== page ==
Mrs. Radcliffe's first work, "The Castles of Athlin and Dunbayne" -a very vapid and common-place performance-was published in 1789; and her last, "The Italian," in 1797. The developement of her powers was rapid and progressive; for though "The Mysteries of Udolpho" is touched with a dreamy softness which "The Italian" wants, the latter, on the whole, displays a higher energy, and is conducted with severer taste. It has been surmised, among other conjectures, that the romance now published was the work of her declining age; but, in fact, it was written in the winter of 1802, when her powers were in full vigour. From the Memoir prefixed to the tale, which is evidently authentic, we learn the real cause why she withheld it from the press, and why she afterwards rested from her delightful labours. She had been educated in the principles and honourable prejudices of the old school, which taught her to regard all publicity as an evil; and though her genius, when prompted by the desirableness of increased pecuniary resources, for a time overcame the force of habit, her old feeling resumed its sway as soon as this stimulus was withdrawn. The splendour of her own reputation alarmed her feminine apprehensiveness and pride, and she shrunk from it into entire seclusion. According to her biographer, her years seem to have been as happy as they were tranquil; diversified by frequent journeys in the company of an affectionate husband, whose tastes accorded with her own; and embellished by occasional productions of sentiment and fancy, from which a selection has been made for the work before us.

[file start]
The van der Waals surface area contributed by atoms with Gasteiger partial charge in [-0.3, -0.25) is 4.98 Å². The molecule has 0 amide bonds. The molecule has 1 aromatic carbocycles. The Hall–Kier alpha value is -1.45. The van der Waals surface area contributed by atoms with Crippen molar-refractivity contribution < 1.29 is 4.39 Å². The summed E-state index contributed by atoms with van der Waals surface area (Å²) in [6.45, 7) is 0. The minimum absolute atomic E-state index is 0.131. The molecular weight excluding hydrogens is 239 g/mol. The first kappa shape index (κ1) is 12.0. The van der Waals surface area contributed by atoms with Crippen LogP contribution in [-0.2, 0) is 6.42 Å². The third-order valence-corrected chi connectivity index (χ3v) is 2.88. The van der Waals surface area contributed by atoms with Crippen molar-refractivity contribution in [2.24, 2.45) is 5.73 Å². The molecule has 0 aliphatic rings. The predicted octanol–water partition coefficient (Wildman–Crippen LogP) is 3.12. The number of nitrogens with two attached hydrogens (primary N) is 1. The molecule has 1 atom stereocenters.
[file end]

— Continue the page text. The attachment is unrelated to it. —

This complete retirement from the public, who were little able to guess its true causes, gave birth to a rumour that Mrs. Radcliffe, overmastered by the terrors she had infused into others, was suffering under derangement of mind; and her misfortune was asserted in prose, lamented in verse, and taken as the basis of critical theories. Never was a report more groundless in fact, or more improbable in speculation; yet it was a most genuine compliment to her powers. A cool reader of her works will perceive that her chief fault is an insensibility